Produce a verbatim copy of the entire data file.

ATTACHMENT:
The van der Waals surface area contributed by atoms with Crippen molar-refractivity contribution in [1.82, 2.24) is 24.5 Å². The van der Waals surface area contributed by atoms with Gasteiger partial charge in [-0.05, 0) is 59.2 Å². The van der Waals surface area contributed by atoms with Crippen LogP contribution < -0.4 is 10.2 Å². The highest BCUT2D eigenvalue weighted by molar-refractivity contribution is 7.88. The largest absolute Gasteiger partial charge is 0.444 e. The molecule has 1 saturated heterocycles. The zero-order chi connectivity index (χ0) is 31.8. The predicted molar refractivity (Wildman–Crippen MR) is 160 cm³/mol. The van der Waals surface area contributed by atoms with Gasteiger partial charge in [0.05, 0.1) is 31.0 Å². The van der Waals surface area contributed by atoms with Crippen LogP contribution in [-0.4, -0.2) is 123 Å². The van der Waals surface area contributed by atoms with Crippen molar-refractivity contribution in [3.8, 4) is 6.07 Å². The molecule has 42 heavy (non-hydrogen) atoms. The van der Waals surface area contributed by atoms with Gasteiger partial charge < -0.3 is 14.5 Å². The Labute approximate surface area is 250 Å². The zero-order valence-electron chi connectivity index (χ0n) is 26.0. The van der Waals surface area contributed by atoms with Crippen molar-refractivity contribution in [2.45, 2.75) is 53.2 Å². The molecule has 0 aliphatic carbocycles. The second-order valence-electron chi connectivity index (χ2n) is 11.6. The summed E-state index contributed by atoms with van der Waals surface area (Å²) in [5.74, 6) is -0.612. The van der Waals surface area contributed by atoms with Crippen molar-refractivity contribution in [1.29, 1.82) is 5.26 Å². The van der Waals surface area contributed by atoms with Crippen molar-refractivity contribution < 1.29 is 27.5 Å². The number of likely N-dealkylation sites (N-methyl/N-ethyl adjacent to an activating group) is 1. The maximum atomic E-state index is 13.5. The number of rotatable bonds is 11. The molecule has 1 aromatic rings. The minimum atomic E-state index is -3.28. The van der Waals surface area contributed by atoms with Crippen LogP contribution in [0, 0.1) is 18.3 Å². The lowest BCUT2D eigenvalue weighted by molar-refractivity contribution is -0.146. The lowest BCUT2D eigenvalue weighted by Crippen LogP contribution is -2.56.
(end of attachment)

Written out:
The van der Waals surface area contributed by atoms with Crippen molar-refractivity contribution in [1.82, 2.24) is 24.5 Å². The van der Waals surface area contributed by atoms with Gasteiger partial charge in [-0.05, 0) is 59.2 Å². The van der Waals surface area contributed by atoms with Crippen LogP contribution < -0.4 is 10.2 Å². The highest BCUT2D eigenvalue weighted by molar-refractivity contribution is 7.88. The largest absolute Gasteiger partial charge is 0.444 e. The molecule has 1 saturated heterocycles. The zero-order chi connectivity index (χ0) is 31.8. The predicted molar refractivity (Wildman–Crippen MR) is 160 cm³/mol. The van der Waals surface area contributed by atoms with Gasteiger partial charge in [0.05, 0.1) is 31.0 Å². The van der Waals surface area contributed by atoms with Crippen LogP contribution in [-0.4, -0.2) is 123 Å². The van der Waals surface area contributed by atoms with Crippen molar-refractivity contribution in [3.8, 4) is 6.07 Å². The molecule has 42 heavy (non-hydrogen) atoms. The van der Waals surface area contributed by atoms with Gasteiger partial charge < -0.3 is 14.5 Å². The Labute approximate surface area is 250 Å². The zero-order valence-electron chi connectivity index (χ0n) is 26.0. The van der Waals surface area contributed by atoms with Crippen molar-refractivity contribution in [2.45, 2.75) is 53.2 Å². The molecule has 0 aliphatic carbocycles. The second-order valence-electron chi connectivity index (χ2n) is 11.6. The summed E-state index contributed by atoms with van der Waals surface area (Å²) in [5.74, 6) is -0.612. The van der Waals surface area contributed by atoms with Crippen molar-refractivity contribution in [1.29, 1.82) is 5.26 Å². The van der Waals surface area contributed by atoms with Crippen molar-refractivity contribution < 1.29 is 27.5 Å². The number of likely N-dealkylation sites (N-methyl/N-ethyl adjacent to an activating group) is 1. The maximum atomic E-state index is 13.5. The number of rotatable bonds is 11. The molecule has 1 aromatic rings. The minimum atomic E-state index is -3.28. The van der Waals surface area contributed by atoms with Crippen LogP contribution in [0, 0.1) is 18.3 Å². The lowest BCUT2D eigenvalue weighted by molar-refractivity contribution is -0.146. The lowest BCUT2D eigenvalue weighted by Crippen LogP contribution is -2.56.